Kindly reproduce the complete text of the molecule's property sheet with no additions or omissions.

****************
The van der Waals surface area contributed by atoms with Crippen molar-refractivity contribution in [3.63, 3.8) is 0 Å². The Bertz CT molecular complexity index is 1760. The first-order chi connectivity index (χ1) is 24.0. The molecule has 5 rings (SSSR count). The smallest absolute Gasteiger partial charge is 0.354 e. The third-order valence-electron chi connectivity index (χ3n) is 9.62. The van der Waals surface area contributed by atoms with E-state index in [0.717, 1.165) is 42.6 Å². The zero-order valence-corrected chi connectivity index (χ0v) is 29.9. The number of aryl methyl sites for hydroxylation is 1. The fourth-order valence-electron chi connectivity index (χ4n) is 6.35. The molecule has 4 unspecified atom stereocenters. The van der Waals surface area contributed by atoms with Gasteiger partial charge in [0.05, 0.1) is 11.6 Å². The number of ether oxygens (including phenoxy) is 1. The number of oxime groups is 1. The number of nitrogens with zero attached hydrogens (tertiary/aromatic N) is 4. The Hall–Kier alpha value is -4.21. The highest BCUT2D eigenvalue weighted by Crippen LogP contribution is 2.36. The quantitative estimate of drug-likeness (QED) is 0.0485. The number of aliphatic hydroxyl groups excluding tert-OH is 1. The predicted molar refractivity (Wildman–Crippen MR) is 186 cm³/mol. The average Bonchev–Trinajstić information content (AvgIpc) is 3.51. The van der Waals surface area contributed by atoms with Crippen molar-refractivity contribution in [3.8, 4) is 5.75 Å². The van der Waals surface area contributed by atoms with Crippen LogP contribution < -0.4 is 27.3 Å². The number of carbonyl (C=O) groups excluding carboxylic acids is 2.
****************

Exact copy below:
The van der Waals surface area contributed by atoms with Crippen molar-refractivity contribution in [3.63, 3.8) is 0 Å². The Bertz CT molecular complexity index is 1760. The first-order chi connectivity index (χ1) is 24.0. The molecule has 5 rings (SSSR count). The smallest absolute Gasteiger partial charge is 0.354 e. The third-order valence-electron chi connectivity index (χ3n) is 9.62. The van der Waals surface area contributed by atoms with E-state index in [0.717, 1.165) is 42.6 Å². The zero-order valence-corrected chi connectivity index (χ0v) is 29.9. The number of aryl methyl sites for hydroxylation is 1. The fourth-order valence-electron chi connectivity index (χ4n) is 6.35. The molecule has 4 unspecified atom stereocenters. The van der Waals surface area contributed by atoms with Gasteiger partial charge in [0.05, 0.1) is 11.6 Å². The number of ether oxygens (including phenoxy) is 1. The number of oxime groups is 1. The number of nitrogens with zero attached hydrogens (tertiary/aromatic N) is 4. The Hall–Kier alpha value is -4.21. The highest BCUT2D eigenvalue weighted by Crippen LogP contribution is 2.36. The quantitative estimate of drug-likeness (QED) is 0.0485. The number of aliphatic hydroxyl groups excluding tert-OH is 1. The predicted molar refractivity (Wildman–Crippen MR) is 186 cm³/mol. The average Bonchev–Trinajstić information content (AvgIpc) is 3.51. The van der Waals surface area contributed by atoms with Crippen molar-refractivity contribution in [3.8, 4) is 5.75 Å². The van der Waals surface area contributed by atoms with Crippen LogP contribution < -0.4 is 27.3 Å². The number of carbonyl (C=O) groups excluding carboxylic acids is 2.